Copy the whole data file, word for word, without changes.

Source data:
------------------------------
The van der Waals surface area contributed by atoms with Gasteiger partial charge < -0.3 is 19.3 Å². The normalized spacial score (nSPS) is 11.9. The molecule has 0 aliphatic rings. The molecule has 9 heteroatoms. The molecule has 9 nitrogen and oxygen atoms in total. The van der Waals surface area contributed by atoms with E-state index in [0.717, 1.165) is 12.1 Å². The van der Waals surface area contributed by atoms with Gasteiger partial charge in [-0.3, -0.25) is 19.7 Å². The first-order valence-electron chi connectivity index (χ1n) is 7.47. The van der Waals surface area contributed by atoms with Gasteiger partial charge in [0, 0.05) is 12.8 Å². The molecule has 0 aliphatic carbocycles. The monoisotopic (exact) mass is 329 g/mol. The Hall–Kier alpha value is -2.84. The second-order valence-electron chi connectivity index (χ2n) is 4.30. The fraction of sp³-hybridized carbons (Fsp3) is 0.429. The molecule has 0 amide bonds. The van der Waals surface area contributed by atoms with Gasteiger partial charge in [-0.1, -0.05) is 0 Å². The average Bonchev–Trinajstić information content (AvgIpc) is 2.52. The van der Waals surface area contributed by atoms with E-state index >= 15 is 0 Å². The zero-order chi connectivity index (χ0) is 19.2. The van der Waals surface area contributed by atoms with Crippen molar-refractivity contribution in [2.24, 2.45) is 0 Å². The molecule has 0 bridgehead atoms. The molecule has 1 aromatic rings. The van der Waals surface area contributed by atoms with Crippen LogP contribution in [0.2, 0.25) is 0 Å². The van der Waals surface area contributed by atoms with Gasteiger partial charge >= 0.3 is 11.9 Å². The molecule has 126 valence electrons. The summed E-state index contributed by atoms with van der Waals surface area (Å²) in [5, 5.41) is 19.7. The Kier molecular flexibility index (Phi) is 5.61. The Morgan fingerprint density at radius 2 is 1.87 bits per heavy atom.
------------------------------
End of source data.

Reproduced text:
The van der Waals surface area contributed by atoms with Gasteiger partial charge < -0.3 is 19.3 Å². The normalized spacial score (nSPS) is 11.9. The molecule has 0 aliphatic rings. The molecule has 9 heteroatoms. The molecule has 9 nitrogen and oxygen atoms in total. The van der Waals surface area contributed by atoms with E-state index in [0.717, 1.165) is 12.1 Å². The van der Waals surface area contributed by atoms with Gasteiger partial charge in [-0.3, -0.25) is 19.7 Å². The first-order valence-electron chi connectivity index (χ1n) is 7.47. The van der Waals surface area contributed by atoms with Gasteiger partial charge in [0, 0.05) is 12.8 Å². The molecule has 0 aliphatic carbocycles. The monoisotopic (exact) mass is 329 g/mol. The Hall–Kier alpha value is -2.84. The second-order valence-electron chi connectivity index (χ2n) is 4.30. The fraction of sp³-hybridized carbons (Fsp3) is 0.429. The molecule has 0 amide bonds. The van der Waals surface area contributed by atoms with Gasteiger partial charge in [-0.1, -0.05) is 0 Å². The average Bonchev–Trinajstić information content (AvgIpc) is 2.52. The van der Waals surface area contributed by atoms with E-state index >= 15 is 0 Å². The zero-order chi connectivity index (χ0) is 19.2. The van der Waals surface area contributed by atoms with Crippen molar-refractivity contribution in [2.24, 2.45) is 0 Å². The molecule has 0 bridgehead atoms. The molecule has 1 aromatic rings. The van der Waals surface area contributed by atoms with Crippen LogP contribution in [0.2, 0.25) is 0 Å². The van der Waals surface area contributed by atoms with Gasteiger partial charge >= 0.3 is 11.9 Å². The molecule has 126 valence electrons. The summed E-state index contributed by atoms with van der Waals surface area (Å²) in [5, 5.41) is 19.7. The Kier molecular flexibility index (Phi) is 5.61. The Morgan fingerprint density at radius 2 is 1.87 bits per heavy atom.